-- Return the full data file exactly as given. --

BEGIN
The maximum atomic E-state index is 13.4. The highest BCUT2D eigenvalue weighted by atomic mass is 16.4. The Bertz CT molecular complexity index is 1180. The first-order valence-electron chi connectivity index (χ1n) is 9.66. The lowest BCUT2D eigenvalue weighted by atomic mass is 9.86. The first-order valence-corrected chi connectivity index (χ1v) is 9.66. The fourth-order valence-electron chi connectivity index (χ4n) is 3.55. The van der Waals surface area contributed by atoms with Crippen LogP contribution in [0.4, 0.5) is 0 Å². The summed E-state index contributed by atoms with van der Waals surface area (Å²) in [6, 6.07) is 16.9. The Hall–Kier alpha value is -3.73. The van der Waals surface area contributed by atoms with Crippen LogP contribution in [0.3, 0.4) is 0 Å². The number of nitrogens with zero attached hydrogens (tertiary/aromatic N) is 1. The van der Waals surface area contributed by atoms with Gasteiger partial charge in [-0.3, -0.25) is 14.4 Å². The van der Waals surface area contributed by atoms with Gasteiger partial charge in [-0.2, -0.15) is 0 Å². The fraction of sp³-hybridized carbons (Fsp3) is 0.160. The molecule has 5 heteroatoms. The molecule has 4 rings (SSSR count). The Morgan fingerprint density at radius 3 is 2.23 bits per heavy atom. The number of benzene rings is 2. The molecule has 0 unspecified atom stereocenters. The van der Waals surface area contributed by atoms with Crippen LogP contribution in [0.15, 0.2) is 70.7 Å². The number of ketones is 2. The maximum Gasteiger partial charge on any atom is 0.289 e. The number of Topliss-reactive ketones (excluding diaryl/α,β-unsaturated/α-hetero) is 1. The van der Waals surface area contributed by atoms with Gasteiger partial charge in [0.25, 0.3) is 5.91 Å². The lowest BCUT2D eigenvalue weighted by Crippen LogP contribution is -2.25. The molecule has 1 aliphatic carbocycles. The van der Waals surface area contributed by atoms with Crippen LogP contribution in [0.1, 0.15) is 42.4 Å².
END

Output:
The maximum atomic E-state index is 13.4. The highest BCUT2D eigenvalue weighted by atomic mass is 16.4. The Bertz CT molecular complexity index is 1180. The first-order valence-electron chi connectivity index (χ1n) is 9.66. The lowest BCUT2D eigenvalue weighted by atomic mass is 9.86. The first-order valence-corrected chi connectivity index (χ1v) is 9.66. The fourth-order valence-electron chi connectivity index (χ4n) is 3.55. The van der Waals surface area contributed by atoms with Crippen LogP contribution in [0.4, 0.5) is 0 Å². The summed E-state index contributed by atoms with van der Waals surface area (Å²) in [6, 6.07) is 16.9. The Hall–Kier alpha value is -3.73. The van der Waals surface area contributed by atoms with Crippen LogP contribution in [0.3, 0.4) is 0 Å². The number of nitrogens with zero attached hydrogens (tertiary/aromatic N) is 1. The van der Waals surface area contributed by atoms with Gasteiger partial charge in [-0.3, -0.25) is 14.4 Å². The van der Waals surface area contributed by atoms with Gasteiger partial charge in [-0.2, -0.15) is 0 Å². The fraction of sp³-hybridized carbons (Fsp3) is 0.160. The molecule has 5 heteroatoms. The molecule has 4 rings (SSSR count). The Morgan fingerprint density at radius 3 is 2.23 bits per heavy atom. The number of benzene rings is 2. The molecule has 0 unspecified atom stereocenters. The van der Waals surface area contributed by atoms with Crippen LogP contribution in [0.15, 0.2) is 70.7 Å². The number of ketones is 2. The maximum Gasteiger partial charge on any atom is 0.289 e. The number of Topliss-reactive ketones (excluding diaryl/α,β-unsaturated/α-hetero) is 1. The van der Waals surface area contributed by atoms with Gasteiger partial charge in [0.25, 0.3) is 5.91 Å². The lowest BCUT2D eigenvalue weighted by Crippen LogP contribution is -2.25. The molecule has 1 aliphatic carbocycles. The van der Waals surface area contributed by atoms with Crippen LogP contribution in [0.1, 0.15) is 42.4 Å².